Similarly, in Frederick v. Philadelphia Rapid Transit Co., 337 Pa. 136, 10 A. 2d 576 (1940), plaintiff was injured when he slipped from a subway platform into the path of an oncoming subway car. After his body triggered an automatic braking system, the conductor was told that a man had fallen beneath the platform and he made a cursory examination. Finding nothing beneath the train, the conductor proceeded forward, thus causing the train to strike the plaintiff a second time. The court found under those facts that the defendant was put on notice as to the presence of the trespasser at the time the train went into its emergency stop. In contrast, it was not until after the accident in the present case that the defendants learned of the plaintiff's presence.
Even if, arguendo, the defendants here knew or should have known of the presence of the plaintiff, his theories of liability are unavailing. Plaintiff argues initially that the railroad is liable for its failure to erect a fence along its tracks to prevent access to them. This argument is flawed for two reasons. First, Pennsylvania law clearly imposes no duty upon a railroad to fence its right of way to prevent trespassing. Dugan v. Pennsylvania Railroad Co., 387 Pa. 25, 127 A. 2d 343 (1956); Noonan v. Pennsylvania Railroad Co., 128 Pa. Super. 497, 194 A. 212 (1937). Second, the lack of any fencing was clearly not a proximate cause of plaintiff's injuries. This contention might be more tenable if plaintiff had been struck by a moving train as he was crossing unfenced tracks.
Similarly, plaintiff's arguments that the defendants are liable for failing to warn of the existence of the overhead wires and for placing the electrical wires too low for safe clearance also fail.
First, the plaintiff was generally aware that some of the trains using the tracks were powered by electricity (Heller affidavit at 2) and that the overhead wires contained electricity (Heller deposition at 12). Second, in order to impose liability upon the defendants for these acts, it must have been reasonably foreseeable to the defendant that the plaintiff's injuries would result from the defendant's actions. See Quinones v. United States, 492 F.2d 1269, 1273 (3d Cir. 1974). In the present case, it was not reasonably foreseeable to the defendants that the plaintiff would trespass upon its land, climb upon its boxcar, and be injured by electrical wires 22 feet above the tracks. Therefore, in light of the fact that railroads are entitled to assume that their property is free from trespassers, Davies v. Delaware, Lackawanna, & Western Railroads Co., 370 Pa. 180, 87 A. 2d 183 (1952), it cannot be said that the defendant was negligent for failing to warn of the overhead electrical wires and for placing the electrical wires too low for safe clearance.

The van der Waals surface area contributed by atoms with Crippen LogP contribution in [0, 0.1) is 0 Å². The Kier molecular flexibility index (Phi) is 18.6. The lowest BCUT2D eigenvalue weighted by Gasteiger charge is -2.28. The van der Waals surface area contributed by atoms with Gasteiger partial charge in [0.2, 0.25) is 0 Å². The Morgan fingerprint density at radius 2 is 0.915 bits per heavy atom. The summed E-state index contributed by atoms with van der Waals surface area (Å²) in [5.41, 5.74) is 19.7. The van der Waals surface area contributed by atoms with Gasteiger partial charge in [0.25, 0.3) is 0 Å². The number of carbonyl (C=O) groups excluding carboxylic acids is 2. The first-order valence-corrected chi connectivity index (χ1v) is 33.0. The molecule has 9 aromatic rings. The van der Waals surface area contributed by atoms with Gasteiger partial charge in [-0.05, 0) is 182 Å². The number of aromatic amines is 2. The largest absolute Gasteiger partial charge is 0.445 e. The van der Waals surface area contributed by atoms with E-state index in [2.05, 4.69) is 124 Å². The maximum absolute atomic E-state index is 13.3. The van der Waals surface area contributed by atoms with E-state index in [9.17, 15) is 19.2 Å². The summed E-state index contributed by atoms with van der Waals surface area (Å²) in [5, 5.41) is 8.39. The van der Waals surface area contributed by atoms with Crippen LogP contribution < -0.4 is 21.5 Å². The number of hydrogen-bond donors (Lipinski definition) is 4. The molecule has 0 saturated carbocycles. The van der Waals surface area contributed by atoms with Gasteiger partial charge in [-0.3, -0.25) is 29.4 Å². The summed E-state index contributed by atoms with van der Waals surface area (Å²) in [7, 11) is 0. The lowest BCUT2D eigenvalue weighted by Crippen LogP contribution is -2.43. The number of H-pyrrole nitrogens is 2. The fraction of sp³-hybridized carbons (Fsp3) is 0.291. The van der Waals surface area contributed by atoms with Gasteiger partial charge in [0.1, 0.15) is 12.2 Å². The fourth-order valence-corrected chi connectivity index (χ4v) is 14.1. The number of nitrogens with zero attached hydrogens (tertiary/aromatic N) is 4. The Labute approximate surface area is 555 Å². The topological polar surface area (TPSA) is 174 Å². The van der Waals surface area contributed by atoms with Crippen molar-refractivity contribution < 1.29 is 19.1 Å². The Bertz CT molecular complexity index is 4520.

It is well established that "a negligence claim must fail if based on circumstances for which the law imposes no duty of care on the defendant." Bradshaw v. Rawlings, 612 F.2d 135, 138 (3d Cir. 1979), cert. denied, 446 U.S. 909, 100 S. Ct. 1836, 64 L. Ed. 2d 261 (1980). See Shade v. United States, No. 81-0881 (E.D. Pa. Oct. 29, 1981). The issue here is whether Villanova, either in its capacity as a university or as a landowner of property adjacent to which there exists an allegedly dangerous condition, owed any duty of care to the plaintiff. Because Villanova owed no duty to the plaintiff in either capacity, summary judgment must be granted in favor of this defendant.
I have found no cases, and have been directed to none, in which the landowner of property adjacent to that on which another person is injured has been held to owe any duty of care to that individual, absent any causal connection between the landowner's property and the plaintiff's injuries. To the contrary, the law appears clear that no such duty exists. In Cousins v. Yaeger, 394 F. Supp. 595 (E.D. Pa. 1975), the minor plaintiff was injured when struck by a train after allegedly crossing over land owned by the defendant which was adjacent to the railroad tracks. In granting the defendant landowner's motion for summary judgment, the court stated:
No case has been brought to our attention wherein there has been imposed upon a possessor of land a duty to erect fencing or other protective devices or warnings to deter trespassing children from entering a third person's property on which there exists a dangerous condition not created or maintained by the landowner and over which he has no control. As a matter of fact, there are cases which hold that possessors of land have no such duty . . . .